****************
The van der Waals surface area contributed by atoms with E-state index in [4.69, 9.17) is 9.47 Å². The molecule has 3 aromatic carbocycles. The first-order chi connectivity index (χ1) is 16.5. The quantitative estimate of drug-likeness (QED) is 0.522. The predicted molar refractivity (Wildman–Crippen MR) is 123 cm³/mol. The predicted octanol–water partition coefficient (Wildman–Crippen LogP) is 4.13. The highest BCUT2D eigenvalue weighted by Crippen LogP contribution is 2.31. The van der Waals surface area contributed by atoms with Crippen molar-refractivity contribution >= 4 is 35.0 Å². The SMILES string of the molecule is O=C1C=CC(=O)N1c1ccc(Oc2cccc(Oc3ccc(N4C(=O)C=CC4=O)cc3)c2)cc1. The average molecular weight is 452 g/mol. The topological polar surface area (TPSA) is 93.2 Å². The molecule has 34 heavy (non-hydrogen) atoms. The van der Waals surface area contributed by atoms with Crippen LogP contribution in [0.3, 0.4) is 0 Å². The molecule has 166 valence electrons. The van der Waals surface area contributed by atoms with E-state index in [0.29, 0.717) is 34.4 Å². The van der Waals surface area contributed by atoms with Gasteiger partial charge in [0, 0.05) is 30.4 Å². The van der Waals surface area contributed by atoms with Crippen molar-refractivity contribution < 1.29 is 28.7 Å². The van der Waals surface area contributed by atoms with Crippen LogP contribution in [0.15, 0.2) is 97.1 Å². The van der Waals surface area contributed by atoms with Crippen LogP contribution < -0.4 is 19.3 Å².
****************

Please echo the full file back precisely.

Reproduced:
The van der Waals surface area contributed by atoms with E-state index in [4.69, 9.17) is 9.47 Å². The molecule has 3 aromatic carbocycles. The first-order chi connectivity index (χ1) is 16.5. The quantitative estimate of drug-likeness (QED) is 0.522. The predicted molar refractivity (Wildman–Crippen MR) is 123 cm³/mol. The predicted octanol–water partition coefficient (Wildman–Crippen LogP) is 4.13. The highest BCUT2D eigenvalue weighted by Crippen LogP contribution is 2.31. The van der Waals surface area contributed by atoms with Crippen molar-refractivity contribution >= 4 is 35.0 Å². The SMILES string of the molecule is O=C1C=CC(=O)N1c1ccc(Oc2cccc(Oc3ccc(N4C(=O)C=CC4=O)cc3)c2)cc1. The average molecular weight is 452 g/mol. The topological polar surface area (TPSA) is 93.2 Å². The molecule has 34 heavy (non-hydrogen) atoms. The van der Waals surface area contributed by atoms with Crippen LogP contribution in [0.3, 0.4) is 0 Å². The molecule has 166 valence electrons. The van der Waals surface area contributed by atoms with E-state index in [0.29, 0.717) is 34.4 Å². The van der Waals surface area contributed by atoms with Gasteiger partial charge in [0, 0.05) is 30.4 Å². The van der Waals surface area contributed by atoms with Crippen molar-refractivity contribution < 1.29 is 28.7 Å². The van der Waals surface area contributed by atoms with Crippen LogP contribution in [0.15, 0.2) is 97.1 Å². The van der Waals surface area contributed by atoms with Crippen LogP contribution < -0.4 is 19.3 Å².